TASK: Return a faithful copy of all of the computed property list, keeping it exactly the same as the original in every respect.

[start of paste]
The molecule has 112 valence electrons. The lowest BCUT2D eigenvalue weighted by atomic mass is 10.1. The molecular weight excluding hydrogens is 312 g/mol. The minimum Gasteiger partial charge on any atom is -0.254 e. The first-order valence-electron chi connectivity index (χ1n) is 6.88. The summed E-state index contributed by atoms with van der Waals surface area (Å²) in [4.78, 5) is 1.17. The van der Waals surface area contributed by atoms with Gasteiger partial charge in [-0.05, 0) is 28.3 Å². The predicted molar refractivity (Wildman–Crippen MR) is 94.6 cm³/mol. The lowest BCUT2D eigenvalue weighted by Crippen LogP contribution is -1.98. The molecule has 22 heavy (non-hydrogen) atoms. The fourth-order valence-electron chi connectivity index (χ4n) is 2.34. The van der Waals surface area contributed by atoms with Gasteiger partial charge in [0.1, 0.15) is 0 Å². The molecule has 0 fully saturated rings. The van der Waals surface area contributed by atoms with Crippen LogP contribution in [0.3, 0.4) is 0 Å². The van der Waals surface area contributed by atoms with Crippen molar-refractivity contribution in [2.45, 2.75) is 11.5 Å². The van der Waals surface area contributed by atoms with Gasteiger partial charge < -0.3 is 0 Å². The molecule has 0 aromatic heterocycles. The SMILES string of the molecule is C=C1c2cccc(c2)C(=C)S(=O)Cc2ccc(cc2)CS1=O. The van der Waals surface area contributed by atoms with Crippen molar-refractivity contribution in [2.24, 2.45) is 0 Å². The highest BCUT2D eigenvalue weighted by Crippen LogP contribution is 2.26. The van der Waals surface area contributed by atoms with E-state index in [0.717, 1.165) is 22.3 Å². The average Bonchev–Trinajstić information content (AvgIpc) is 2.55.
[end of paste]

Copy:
The molecule has 112 valence electrons. The lowest BCUT2D eigenvalue weighted by atomic mass is 10.1. The molecular weight excluding hydrogens is 312 g/mol. The minimum Gasteiger partial charge on any atom is -0.254 e. The first-order valence-electron chi connectivity index (χ1n) is 6.88. The summed E-state index contributed by atoms with van der Waals surface area (Å²) in [4.78, 5) is 1.17. The van der Waals surface area contributed by atoms with Gasteiger partial charge in [-0.05, 0) is 28.3 Å². The predicted molar refractivity (Wildman–Crippen MR) is 94.6 cm³/mol. The lowest BCUT2D eigenvalue weighted by Crippen LogP contribution is -1.98. The molecule has 22 heavy (non-hydrogen) atoms. The fourth-order valence-electron chi connectivity index (χ4n) is 2.34. The van der Waals surface area contributed by atoms with Gasteiger partial charge in [0.1, 0.15) is 0 Å². The molecule has 0 fully saturated rings. The van der Waals surface area contributed by atoms with Crippen LogP contribution in [0.3, 0.4) is 0 Å². The van der Waals surface area contributed by atoms with Crippen molar-refractivity contribution in [2.45, 2.75) is 11.5 Å². The van der Waals surface area contributed by atoms with Gasteiger partial charge < -0.3 is 0 Å². The molecule has 0 aromatic heterocycles. The SMILES string of the molecule is C=C1c2cccc(c2)C(=C)S(=O)Cc2ccc(cc2)CS1=O. The van der Waals surface area contributed by atoms with Crippen molar-refractivity contribution in [2.24, 2.45) is 0 Å². The highest BCUT2D eigenvalue weighted by Crippen LogP contribution is 2.26. The van der Waals surface area contributed by atoms with E-state index in [0.717, 1.165) is 22.3 Å². The average Bonchev–Trinajstić information content (AvgIpc) is 2.55.